Let Your Dog Bark

A dog barking during the night is seen as a nuisance and you will want to silence the problem, but the first thing to do is to acknowledge and accept it. 

Your dog’s instinct may be to alert you of potential danger, therefore it is not necessarily a bad thing that he decides to bark at 3am in the morning.

Whilst it can be frustrating to have to get up and see what the matter is before the neighbors complain, it is always worth seeing what the fuss is about.

If you appear annoyed and upset, a dog may take that as you are also reacting to whatever he is. He does not understand the language of a human, so will not recognize the words you are telling him. 

Being upset at him may actually make the problem worse, causing him to bark more as he thinks you are also alert to the same situation as him.

To help silence and calm him, let him know you have acknowledged the issue and that you are thankful for his reaction.

For some dogs, this is enough to settle them back down, so it is worth trying if this is something you are struggling with. 

Barking In The Daytime

Even though it can be obvious why a dog barks at night, they also do it during the day. If you leave Fido at home alone whilst you work for 8 hours, there is no doubt that at some point he is going to start barking.

Dogs are like humans, they need social interaction and mental stimulation. If you are too exhausted to do anything but give him a walk, then soon you are going to find out that it is not enough.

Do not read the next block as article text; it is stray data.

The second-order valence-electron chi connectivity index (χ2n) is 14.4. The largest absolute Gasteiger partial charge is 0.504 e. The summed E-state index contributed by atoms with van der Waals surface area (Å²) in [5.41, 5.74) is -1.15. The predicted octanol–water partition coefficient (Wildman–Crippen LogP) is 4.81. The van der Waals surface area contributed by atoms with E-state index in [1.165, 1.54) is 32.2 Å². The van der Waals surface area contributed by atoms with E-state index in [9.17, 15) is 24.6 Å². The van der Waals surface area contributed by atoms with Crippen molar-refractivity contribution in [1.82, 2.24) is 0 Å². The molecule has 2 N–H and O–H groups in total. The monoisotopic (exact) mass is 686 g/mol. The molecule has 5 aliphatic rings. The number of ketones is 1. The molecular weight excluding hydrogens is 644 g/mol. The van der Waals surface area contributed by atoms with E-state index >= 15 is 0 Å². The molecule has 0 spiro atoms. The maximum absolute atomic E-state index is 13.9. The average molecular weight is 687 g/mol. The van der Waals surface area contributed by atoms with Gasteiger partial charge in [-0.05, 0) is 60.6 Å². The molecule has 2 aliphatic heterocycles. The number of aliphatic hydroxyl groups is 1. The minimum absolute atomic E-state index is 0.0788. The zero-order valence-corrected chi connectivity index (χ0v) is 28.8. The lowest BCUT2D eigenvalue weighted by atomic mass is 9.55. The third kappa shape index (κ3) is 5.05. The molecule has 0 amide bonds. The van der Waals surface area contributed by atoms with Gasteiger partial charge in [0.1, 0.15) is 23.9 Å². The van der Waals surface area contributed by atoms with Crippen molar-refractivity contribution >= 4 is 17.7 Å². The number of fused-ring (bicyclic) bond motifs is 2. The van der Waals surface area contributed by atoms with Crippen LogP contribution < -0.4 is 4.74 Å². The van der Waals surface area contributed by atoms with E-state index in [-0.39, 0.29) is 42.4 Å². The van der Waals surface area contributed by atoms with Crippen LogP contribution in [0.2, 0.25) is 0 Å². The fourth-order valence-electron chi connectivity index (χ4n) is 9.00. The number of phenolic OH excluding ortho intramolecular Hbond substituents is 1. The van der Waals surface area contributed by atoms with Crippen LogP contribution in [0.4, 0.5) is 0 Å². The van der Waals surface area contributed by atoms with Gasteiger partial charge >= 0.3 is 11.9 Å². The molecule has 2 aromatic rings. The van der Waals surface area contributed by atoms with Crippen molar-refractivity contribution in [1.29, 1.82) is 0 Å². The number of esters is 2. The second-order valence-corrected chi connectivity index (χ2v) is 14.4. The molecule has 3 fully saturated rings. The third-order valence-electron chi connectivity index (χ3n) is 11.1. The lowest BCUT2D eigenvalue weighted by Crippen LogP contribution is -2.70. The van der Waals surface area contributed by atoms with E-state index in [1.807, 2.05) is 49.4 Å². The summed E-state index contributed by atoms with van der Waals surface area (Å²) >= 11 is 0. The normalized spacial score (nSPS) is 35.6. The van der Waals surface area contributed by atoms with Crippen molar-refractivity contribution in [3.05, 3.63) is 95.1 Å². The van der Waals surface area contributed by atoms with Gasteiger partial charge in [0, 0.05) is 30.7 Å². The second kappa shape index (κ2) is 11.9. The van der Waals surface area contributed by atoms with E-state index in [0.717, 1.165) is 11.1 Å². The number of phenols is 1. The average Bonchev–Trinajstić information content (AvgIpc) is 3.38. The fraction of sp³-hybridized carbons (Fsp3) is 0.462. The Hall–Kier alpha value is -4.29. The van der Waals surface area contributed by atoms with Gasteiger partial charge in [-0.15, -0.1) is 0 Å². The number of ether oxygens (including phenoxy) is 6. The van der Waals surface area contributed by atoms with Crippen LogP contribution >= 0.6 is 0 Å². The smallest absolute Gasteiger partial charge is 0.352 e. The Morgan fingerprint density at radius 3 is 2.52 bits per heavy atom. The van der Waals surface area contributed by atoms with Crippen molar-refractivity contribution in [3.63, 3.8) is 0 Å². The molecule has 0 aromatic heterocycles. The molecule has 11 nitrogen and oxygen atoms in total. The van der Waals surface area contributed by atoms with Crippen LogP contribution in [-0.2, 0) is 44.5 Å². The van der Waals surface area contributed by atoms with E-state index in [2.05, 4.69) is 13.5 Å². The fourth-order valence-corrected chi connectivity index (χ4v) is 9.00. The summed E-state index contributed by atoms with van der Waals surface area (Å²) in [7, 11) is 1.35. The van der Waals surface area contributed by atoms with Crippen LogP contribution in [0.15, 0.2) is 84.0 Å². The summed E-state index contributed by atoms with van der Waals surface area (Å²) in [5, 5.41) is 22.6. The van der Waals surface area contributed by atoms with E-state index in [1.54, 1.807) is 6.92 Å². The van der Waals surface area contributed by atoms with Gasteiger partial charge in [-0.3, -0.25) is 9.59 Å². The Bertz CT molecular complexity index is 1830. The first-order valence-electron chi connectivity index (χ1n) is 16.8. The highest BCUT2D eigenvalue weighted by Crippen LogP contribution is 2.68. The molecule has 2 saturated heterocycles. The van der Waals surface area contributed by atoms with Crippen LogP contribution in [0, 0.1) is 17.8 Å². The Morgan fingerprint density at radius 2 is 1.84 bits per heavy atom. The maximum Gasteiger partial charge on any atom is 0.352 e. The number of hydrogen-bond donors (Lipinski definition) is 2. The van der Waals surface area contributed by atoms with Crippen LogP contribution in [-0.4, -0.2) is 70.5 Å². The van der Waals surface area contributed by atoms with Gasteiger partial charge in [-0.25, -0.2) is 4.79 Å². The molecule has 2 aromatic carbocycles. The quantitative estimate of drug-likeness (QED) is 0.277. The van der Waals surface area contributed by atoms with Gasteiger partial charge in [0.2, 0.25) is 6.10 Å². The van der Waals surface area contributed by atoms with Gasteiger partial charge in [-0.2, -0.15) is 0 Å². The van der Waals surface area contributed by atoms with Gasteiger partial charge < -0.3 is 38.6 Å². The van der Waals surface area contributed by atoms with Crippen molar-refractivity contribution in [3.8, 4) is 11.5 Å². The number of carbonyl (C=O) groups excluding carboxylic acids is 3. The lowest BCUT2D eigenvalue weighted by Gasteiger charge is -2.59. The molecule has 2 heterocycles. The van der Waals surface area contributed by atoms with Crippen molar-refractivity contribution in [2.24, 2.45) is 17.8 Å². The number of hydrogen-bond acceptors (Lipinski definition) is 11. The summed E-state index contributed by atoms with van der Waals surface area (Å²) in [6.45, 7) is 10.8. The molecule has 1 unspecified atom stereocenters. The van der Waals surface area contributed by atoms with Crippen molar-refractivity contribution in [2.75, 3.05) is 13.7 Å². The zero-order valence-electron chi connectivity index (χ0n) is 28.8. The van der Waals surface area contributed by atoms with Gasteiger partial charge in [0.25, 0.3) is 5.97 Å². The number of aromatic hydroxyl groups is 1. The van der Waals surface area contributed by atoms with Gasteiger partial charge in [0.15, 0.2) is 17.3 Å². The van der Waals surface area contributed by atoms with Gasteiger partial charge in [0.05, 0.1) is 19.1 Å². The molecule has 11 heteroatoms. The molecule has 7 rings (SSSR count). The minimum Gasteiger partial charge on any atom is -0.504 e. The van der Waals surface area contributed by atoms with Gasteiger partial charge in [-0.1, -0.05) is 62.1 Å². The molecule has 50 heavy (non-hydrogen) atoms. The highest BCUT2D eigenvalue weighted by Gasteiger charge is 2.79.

If a dog starts to struggle with these areas of his life, then bad habits might form which include excessive barking, the need to dig and chew anything. 

Also, if your dog is barking at night and you do not spend much time with him during the day, it could be due to wanting attention. He will bark because you are at home, upstairs, and not with him. Never get to this point in the first place if you can help it. 

If you do end up in that kind of situation, then plan ways you can spend more time with him. Perhaps an extra walk in the morning, or sitting with him all evening. He needs love, otherwise he is going to bark all night in the hope that you will see him.  

Final Words

There are many reasons why a dog is barking, day or night, but most of the time it is always about something. Their ears, eyes and nose can pick up a multitude of things which can cause them to focus their attention on it – for example a coyote outside.

Whilst it might seem like a nuisance, it is actually really helpful that a dog is alerting its owner to potential danger, even if it is just a mouse.

If barking is affecting your day or night, then it is always best to find the root of the cause. Keeping the dog calm and thanking him for any alert, and making sure he is not lonely, are all ways to help counteract the problem.

Just remember, he is likely trying to communicate with you, even if it is just him shouting about wanting to go outside to tease a mouse. You cannot hear it, but he sure can.

PuppyLists is written by J., who has owned, trained, volunteered with, and loved dogs for nearly three decades. When she isn't writing or researching, she's out adventuring with her 14 year old Lab mix.